But critics of the bill are skeptical that the new version will assuage all of their concerns. Some predicted that Republican support might decrease, given that McMorris Rodgers worked closely with the panel’s top Democrat, Rep. Frank Pallone (D-N.J.) on the new version.

A spokesperson for the panel defended the bill in a statement to POLITICO, arguing that it will provide the people with more privacy protections.

“E&C members have long worked to make online privacy a right for Americans and put them in control over their personal information. It’s a choice between individual liberty or continuing the massive commercial data surveillance happening on Americans every day. We look forward to continuing to move this bill through our regular order process,” the statement reads.

McMorris Rodgers announced in January that she would be retiring from Congress, shocking many who expected her to serve another term as the panel’s top Republican. And some believe she is aggressively pushing this bill as her own personal legacy.

Some critics of the legislation say they have faced threats for pushing back, including that McMorris Rodgers would bench the legislative priorities of those on the panel who have raised concerns, according to two senior Republican aides.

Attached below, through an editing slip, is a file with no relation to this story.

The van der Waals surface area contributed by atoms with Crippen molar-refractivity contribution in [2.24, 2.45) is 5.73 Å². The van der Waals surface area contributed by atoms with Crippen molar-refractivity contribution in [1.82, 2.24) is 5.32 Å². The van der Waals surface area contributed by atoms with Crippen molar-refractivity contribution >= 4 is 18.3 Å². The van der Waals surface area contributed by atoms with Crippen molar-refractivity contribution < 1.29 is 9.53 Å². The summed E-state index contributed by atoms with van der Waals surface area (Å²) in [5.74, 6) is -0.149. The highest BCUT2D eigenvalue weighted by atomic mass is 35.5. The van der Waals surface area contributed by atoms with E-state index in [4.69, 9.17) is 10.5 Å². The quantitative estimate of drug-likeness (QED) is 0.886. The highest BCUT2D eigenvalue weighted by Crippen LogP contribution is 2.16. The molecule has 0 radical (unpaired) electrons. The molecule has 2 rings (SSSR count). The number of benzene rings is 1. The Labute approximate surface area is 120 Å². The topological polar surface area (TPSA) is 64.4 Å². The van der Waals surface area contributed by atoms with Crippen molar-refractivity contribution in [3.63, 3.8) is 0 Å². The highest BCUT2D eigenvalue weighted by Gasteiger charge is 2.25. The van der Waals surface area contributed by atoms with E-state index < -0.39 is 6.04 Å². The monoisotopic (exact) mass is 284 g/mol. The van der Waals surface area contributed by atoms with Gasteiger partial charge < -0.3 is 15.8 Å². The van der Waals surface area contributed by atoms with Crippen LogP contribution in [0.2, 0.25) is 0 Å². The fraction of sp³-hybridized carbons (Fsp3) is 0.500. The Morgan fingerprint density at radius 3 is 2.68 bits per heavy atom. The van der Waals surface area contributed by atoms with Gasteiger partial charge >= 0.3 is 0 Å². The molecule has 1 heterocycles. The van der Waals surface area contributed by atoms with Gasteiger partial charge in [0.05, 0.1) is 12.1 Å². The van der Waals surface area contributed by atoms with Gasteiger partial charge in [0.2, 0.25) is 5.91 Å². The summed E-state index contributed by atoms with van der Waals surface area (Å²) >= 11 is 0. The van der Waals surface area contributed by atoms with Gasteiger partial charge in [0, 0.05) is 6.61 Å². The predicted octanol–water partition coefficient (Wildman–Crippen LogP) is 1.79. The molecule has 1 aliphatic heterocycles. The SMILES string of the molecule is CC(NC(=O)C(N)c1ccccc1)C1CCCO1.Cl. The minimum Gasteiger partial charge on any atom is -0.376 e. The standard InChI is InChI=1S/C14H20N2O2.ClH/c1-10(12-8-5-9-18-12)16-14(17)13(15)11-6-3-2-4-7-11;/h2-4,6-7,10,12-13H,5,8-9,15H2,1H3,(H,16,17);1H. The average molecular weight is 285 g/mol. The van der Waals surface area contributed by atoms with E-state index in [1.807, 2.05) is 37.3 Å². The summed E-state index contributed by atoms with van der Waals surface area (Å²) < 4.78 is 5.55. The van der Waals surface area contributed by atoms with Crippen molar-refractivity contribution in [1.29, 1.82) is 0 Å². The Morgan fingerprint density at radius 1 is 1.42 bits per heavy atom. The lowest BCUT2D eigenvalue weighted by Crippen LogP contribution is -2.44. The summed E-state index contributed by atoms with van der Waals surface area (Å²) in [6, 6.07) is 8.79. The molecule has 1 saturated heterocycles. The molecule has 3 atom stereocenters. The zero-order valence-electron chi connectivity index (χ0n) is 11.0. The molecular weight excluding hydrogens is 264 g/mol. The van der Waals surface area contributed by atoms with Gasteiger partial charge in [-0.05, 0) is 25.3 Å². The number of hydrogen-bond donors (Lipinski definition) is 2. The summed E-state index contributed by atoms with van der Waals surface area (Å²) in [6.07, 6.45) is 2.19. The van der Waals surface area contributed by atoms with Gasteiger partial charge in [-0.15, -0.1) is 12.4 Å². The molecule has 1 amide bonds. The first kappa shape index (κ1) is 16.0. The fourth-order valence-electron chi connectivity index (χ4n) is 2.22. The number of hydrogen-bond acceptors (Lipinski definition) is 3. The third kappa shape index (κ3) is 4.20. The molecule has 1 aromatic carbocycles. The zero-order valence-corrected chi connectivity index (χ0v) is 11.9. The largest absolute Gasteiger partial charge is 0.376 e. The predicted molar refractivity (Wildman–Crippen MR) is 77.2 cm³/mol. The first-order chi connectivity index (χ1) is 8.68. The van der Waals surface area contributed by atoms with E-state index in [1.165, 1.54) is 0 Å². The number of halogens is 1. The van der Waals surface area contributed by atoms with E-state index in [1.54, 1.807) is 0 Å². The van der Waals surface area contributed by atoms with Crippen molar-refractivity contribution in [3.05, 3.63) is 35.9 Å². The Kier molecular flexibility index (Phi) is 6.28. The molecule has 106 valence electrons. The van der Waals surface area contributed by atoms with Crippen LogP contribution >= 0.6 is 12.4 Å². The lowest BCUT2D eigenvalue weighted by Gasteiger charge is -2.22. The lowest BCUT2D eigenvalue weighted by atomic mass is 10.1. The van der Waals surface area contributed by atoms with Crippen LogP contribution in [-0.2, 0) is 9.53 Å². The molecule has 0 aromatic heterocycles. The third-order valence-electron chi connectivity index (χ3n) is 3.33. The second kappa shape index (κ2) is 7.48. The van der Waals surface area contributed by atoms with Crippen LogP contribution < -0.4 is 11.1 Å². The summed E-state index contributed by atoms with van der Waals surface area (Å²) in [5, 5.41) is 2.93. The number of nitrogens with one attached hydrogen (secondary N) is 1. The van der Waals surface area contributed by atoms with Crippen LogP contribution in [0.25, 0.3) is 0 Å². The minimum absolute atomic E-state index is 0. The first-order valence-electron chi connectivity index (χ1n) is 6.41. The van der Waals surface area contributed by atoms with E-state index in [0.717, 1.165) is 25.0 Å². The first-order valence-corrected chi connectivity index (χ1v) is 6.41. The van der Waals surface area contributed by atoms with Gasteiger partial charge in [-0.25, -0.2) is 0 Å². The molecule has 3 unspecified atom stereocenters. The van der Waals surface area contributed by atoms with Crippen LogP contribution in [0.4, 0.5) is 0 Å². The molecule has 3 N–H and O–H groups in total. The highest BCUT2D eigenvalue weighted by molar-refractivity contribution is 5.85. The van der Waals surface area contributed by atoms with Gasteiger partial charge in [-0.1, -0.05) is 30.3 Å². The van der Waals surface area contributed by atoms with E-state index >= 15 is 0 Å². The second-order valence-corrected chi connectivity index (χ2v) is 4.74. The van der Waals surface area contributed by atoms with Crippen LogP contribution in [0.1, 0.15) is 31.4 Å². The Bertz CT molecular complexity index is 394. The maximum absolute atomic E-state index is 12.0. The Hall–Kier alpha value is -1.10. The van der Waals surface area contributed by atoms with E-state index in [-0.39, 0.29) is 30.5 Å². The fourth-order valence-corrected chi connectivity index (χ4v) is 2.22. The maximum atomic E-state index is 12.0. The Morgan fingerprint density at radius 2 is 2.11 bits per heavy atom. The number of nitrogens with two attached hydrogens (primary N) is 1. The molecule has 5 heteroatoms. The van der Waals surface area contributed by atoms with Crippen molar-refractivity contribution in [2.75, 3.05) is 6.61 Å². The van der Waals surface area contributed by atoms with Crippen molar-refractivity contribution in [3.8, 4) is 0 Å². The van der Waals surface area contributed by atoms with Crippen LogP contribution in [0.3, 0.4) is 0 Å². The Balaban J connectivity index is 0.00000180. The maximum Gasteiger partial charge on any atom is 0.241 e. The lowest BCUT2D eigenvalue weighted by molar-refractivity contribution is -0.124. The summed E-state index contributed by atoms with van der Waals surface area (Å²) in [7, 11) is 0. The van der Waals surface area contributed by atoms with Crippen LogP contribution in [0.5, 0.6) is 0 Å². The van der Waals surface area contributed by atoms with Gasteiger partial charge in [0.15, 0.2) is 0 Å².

A committee spokesperson denied those allegations.

Sarah Ferris contributed to this report.

House GOP leaders are vowing that they won’t hold a floor vote on a controversial online privacy bill, clashing with a powerful committee head who views the legislation as a legacy moment.
During a retreat for top Republican staffers last week, multiple chiefs of staff confronted Majority Leader Steve Scalise’s top aide Brett Horton about the bill, according to three people familiar with the matter who were granted anonymity to speak about private conversations. Horton responded that the legislation would not come to the floor in its current form, according to three of those people, even if it passed out of the powerful Energy and Commerce Committee led by Rep. Cathy McMorris Rodgers (R-Wash.).
And that’s not guaranteed to happen, either. Some members of the panel have expressed confusion about why McMorris Rodgers is moving forward on the bill given fierce pushback, according to six Republicans familiar with the matter.
Generally, the legislation seeks to create federal guardrails on companies collecting the data of consumers online — an issue that many lawmakers in both parties agree they need to address. But how to do so has become a thorny political issue.